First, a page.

Cabot says, “Fuck! Why do these guys have to be black? I mean, why? No matter how we spin this thing, I’m either gonna lose the black vote or I’m gonna lose the law and order vote!”  His wife Karen says, “You know, I think you’re worrying too much. You have a lot of support in the black community.”

Cabot thinks a minute and says, “All right. If we can’t duck this thing, we’re gonna have to neutralize it. What we need is a picture of me pinning a medal on a black man. Bruce, what about the fire fighter, the one that saved the camp or something.” The staffer Bruce says, “He’s Iraqi.” Cabot, shocked says, “He’s Iraqi? Well, he looks black.”

Bruce says, “He’s dark skinned, sir, but he’s Iraqi. His name’s Saddam Hassif.”

Sarcastically, Cabot responds, “Saddam? His name’s Saddam? Oh, that’s real good, Bruce. Yeah, I’m gonna pin a medal on an Iraqi named Saddam. Give yourself a raise, will you?”

And so goes this kind of racial and social conflict in all of the individuals and couples involved in the movie. What they don’t realize is that they all have the very same kinds of needs and cares, loving relationships and tender moments in their own private lives. And it is not until they crash into one another in sometimes frightening accidents of fate that they begin to see it is the humanness they share that transcends their various racial and social differences.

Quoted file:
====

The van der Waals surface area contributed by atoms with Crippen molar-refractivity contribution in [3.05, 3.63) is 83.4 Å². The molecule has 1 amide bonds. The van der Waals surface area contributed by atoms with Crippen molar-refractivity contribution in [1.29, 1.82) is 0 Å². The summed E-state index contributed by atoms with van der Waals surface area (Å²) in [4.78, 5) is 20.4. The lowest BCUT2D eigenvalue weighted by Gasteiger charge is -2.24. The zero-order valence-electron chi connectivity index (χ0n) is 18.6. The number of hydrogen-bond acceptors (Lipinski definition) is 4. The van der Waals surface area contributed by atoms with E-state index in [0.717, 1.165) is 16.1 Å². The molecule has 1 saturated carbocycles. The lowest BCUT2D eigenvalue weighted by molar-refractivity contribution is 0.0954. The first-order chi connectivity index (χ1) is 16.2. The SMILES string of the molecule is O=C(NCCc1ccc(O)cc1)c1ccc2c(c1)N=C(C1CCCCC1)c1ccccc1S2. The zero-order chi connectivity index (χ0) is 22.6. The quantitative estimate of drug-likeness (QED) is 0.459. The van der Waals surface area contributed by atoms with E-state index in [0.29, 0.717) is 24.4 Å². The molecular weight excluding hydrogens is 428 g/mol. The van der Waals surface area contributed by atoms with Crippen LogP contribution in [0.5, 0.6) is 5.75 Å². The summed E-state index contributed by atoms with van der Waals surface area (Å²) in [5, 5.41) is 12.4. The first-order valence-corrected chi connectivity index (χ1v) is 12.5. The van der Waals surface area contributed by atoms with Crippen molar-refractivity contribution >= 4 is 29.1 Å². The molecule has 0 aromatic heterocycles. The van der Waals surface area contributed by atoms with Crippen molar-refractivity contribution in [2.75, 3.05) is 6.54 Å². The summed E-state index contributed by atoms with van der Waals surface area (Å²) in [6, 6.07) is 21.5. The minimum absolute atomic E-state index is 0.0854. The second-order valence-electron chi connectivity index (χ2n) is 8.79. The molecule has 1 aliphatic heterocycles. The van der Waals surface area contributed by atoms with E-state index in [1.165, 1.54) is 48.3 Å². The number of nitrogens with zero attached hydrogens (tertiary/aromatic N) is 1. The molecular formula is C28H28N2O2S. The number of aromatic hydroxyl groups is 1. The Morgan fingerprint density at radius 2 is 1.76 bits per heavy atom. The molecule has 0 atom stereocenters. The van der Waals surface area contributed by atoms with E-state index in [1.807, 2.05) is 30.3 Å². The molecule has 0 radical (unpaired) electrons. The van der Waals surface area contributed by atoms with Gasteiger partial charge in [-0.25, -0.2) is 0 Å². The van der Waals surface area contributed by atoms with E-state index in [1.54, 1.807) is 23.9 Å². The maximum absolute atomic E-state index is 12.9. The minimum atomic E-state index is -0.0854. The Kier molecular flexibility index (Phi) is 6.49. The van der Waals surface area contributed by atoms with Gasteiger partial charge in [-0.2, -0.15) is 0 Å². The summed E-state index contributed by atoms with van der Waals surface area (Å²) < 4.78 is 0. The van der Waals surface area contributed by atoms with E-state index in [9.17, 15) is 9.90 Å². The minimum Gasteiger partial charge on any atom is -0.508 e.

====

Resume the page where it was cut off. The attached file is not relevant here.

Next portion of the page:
That is what we are missing today. We tend to only see one another through our prejudices, fears, suspicions, and hate. We don’t see President Obama as a loving husband and father worried about the safety of his family and the vast needs of the country. We don’t see the poor truly trying to find work or desperately hoping for a break. We don’t see Latino parents loving their children so much they risk everything to bring them here for a better life. We don’t see gay couples carrying on all the same duties of other couples, struggling to be responsible partners showing love and respect for each other. We don’t see the black teen committed to his school work, volunteering in his community, dedicated to his church youth group. We fail to see the white family open to their Asian neighbors next door, car pooling their kids, being kind and respectful to each other.

We don’t see any of that. We just see what the haters tell us to see. We see from some dark unhealthy place in our spirit. We see what our fears concoct. We see not with our heart or our soul but from some neurotic neediness or dysfunction we have nurtured. You can’t expect a society declining in compassion and decency, in thoughtfulness and respect, in open mindedness and acceptance, to produce quality citizens in a thriving culture of mutual cooperation.

If only we could realize before it's too late the weakness and ruin of force and aggression, of intolerance and hate, of malice and greed. What we so need now is to see and affirm the power of love, to harness the strength of our shared humanness, and to learn to appreciate one another in all of our common needs and struggles whatever race we are or religion we follow or don’t follow or whichever social class we belong to.

I want to keep hoping and fighting for a better society. I want to keep believing the best within us will prevail over the worst. 

Novelist Mary E. Pearson has said, “Sometimes there’s not a better way. Sometimes there’s only the hard way.”

That seems to be what faces us now. I hope as a society we don’t grow tired and collapse in the shallow waters.

© 2013 Timothy Moody